In retrospect, the PSA was unsettling for a number of reasons. The puppets and their voices were so lame and creepy that I bet you’ll have a hard time ever forgetting them. The most troubling aspect, however, is that once you get to a certain age “Don’t You Put It In Your Mouth” seems like a horrible double entendre. While the PSA’s purpose on the surface may seem as if it’s to sway youngsters from accidentally ingesting something harmful, it doesn’t take much to interpret it as an anthem against oral sex.
Stuff of nightmares (screenshot via YouTube)
As the song featured in the PSA was written in a way that makes what exactly you shouldn’t put in your mouth a bit ambiguous, it just made matters worse. To be fair, the two-minute long version gave the song some context, but this was all missing in the minute-long version. The longer version mentioned if you eat bad food, someone else’s medicine or something poisonous, you could get sick; however, that was cut out in the shorter version and left the somewhat suggestive “always ask someone you love before you put anything in your mouth” at the end. Honestly, I thought the only way it could’ve gotten worse is if the lion added “especially if someone offers you birthday cake when it’s not your birthday.”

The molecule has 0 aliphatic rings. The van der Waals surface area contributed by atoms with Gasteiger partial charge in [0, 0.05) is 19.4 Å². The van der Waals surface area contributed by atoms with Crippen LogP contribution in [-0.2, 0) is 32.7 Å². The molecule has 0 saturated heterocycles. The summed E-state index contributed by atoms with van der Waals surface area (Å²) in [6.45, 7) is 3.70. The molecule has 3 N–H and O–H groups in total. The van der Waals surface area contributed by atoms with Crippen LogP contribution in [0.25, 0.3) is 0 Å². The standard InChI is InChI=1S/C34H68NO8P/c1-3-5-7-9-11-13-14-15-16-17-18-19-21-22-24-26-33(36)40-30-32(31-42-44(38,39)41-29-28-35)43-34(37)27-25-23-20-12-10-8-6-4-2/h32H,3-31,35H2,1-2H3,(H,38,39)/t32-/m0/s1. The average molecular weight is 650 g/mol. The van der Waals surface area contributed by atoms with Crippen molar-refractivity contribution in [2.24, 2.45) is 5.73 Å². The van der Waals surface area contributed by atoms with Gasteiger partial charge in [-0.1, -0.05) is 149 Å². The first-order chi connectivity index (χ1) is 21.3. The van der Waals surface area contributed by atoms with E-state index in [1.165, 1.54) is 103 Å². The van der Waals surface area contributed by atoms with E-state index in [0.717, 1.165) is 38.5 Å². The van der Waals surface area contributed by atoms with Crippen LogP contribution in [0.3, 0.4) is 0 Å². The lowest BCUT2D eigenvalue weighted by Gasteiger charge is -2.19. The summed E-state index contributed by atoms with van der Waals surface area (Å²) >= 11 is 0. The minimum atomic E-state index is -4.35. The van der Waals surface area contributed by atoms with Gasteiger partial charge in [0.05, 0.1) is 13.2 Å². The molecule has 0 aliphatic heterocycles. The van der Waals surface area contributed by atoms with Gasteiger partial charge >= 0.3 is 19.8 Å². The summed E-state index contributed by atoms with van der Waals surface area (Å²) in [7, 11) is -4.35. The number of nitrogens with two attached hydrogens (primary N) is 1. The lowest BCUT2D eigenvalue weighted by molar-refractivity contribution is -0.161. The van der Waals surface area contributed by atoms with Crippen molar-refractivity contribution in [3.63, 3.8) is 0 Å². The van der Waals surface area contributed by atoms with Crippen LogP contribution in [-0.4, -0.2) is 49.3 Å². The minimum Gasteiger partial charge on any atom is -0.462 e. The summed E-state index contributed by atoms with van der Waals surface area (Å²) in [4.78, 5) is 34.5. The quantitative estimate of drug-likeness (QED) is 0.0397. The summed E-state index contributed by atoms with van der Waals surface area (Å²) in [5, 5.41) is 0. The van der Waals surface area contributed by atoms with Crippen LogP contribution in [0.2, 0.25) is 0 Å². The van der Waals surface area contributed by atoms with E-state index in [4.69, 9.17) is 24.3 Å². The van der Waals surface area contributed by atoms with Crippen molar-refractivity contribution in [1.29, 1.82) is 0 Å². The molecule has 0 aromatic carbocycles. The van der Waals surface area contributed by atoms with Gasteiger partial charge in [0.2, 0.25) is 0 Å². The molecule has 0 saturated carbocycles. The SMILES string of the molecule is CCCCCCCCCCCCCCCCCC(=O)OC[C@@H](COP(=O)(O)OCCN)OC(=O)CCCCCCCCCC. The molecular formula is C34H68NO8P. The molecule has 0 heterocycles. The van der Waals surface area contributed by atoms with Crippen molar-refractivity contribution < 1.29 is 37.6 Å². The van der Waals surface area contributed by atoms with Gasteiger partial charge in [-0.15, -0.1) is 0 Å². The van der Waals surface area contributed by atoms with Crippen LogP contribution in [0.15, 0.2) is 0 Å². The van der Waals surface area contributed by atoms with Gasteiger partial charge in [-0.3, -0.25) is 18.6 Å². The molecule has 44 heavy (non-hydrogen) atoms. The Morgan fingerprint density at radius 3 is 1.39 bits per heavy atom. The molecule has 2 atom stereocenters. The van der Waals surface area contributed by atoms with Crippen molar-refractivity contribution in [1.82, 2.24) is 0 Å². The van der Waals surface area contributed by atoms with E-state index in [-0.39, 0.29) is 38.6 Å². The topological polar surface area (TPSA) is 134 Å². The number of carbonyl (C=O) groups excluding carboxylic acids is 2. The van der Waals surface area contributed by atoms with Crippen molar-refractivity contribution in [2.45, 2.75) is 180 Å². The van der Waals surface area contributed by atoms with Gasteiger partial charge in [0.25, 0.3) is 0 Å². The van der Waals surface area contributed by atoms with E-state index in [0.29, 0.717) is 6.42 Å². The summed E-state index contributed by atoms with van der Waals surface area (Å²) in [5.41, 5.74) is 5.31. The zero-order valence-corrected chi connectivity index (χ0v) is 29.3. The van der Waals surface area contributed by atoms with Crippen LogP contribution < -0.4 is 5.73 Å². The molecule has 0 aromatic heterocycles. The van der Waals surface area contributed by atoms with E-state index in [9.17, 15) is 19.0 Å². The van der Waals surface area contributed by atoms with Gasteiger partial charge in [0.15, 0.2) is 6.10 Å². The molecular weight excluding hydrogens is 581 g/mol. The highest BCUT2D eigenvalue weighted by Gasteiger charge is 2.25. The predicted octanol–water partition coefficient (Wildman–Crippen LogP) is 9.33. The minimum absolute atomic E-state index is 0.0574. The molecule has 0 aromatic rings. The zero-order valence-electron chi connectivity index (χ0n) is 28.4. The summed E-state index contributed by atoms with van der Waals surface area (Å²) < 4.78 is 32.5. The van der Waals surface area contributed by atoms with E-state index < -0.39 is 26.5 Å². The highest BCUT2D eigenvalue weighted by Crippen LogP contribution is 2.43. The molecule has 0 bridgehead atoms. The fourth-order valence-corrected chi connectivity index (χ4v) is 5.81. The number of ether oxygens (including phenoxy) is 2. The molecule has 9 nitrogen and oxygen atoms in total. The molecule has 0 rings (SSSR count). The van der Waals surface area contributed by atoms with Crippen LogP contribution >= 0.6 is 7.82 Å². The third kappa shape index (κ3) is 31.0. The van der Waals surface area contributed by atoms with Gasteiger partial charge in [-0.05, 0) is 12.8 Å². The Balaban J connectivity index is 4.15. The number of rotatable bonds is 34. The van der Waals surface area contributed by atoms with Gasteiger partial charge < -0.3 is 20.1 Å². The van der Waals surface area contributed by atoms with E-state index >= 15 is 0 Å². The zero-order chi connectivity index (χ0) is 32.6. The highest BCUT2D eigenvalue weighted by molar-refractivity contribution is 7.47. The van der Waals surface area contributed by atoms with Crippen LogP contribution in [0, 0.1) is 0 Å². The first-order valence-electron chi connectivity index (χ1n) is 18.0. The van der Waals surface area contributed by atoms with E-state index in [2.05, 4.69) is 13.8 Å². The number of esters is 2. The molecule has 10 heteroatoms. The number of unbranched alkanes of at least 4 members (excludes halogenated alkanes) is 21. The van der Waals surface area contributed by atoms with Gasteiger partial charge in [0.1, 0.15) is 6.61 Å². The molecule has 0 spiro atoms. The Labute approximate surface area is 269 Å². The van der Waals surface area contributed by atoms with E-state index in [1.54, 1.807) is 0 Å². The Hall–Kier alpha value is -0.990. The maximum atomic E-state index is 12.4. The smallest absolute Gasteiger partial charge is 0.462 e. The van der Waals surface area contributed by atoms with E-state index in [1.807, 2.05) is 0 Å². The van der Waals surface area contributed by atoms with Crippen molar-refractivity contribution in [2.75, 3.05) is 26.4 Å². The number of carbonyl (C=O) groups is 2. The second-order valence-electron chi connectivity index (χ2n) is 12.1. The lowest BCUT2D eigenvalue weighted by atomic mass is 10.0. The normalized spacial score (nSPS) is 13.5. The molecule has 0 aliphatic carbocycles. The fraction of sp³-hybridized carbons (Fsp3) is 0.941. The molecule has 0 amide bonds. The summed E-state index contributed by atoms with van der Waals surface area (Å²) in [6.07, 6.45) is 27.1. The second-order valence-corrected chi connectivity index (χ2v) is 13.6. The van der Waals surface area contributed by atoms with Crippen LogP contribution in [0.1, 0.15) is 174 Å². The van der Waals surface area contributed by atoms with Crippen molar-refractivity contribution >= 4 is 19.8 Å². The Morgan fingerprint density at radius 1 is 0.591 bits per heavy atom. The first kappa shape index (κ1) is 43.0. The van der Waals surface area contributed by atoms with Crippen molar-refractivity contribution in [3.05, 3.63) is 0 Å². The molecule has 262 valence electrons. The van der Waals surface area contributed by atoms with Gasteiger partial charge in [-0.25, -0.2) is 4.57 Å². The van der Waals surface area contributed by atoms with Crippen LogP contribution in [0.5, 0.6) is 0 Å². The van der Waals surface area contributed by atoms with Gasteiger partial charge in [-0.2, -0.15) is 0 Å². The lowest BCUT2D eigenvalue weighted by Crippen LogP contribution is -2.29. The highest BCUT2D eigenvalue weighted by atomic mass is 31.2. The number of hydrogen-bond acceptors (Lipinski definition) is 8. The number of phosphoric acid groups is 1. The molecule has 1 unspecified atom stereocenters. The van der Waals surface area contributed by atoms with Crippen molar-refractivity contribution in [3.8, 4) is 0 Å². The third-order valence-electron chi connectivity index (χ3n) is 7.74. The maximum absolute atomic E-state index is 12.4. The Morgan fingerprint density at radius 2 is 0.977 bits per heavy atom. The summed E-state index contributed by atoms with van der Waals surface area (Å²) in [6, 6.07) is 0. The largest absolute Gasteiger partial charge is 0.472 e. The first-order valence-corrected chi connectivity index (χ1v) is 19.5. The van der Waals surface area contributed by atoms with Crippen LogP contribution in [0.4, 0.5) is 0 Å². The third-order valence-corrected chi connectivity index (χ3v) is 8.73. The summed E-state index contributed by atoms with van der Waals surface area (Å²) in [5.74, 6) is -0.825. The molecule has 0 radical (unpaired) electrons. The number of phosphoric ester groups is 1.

If you know me, you know Diet Coke is like a running gag in my life. So, naturally, I felt I had to write a blog post about it. Since Diet Coke revived their old slogan, “Just for the taste of it,” now seems to be as good of a time as any to write one.
The slogan, “Just for the taste of it,” (initially “You’re going to drink it just for the taste of it”) has been used in Diet Coke ads
since its launch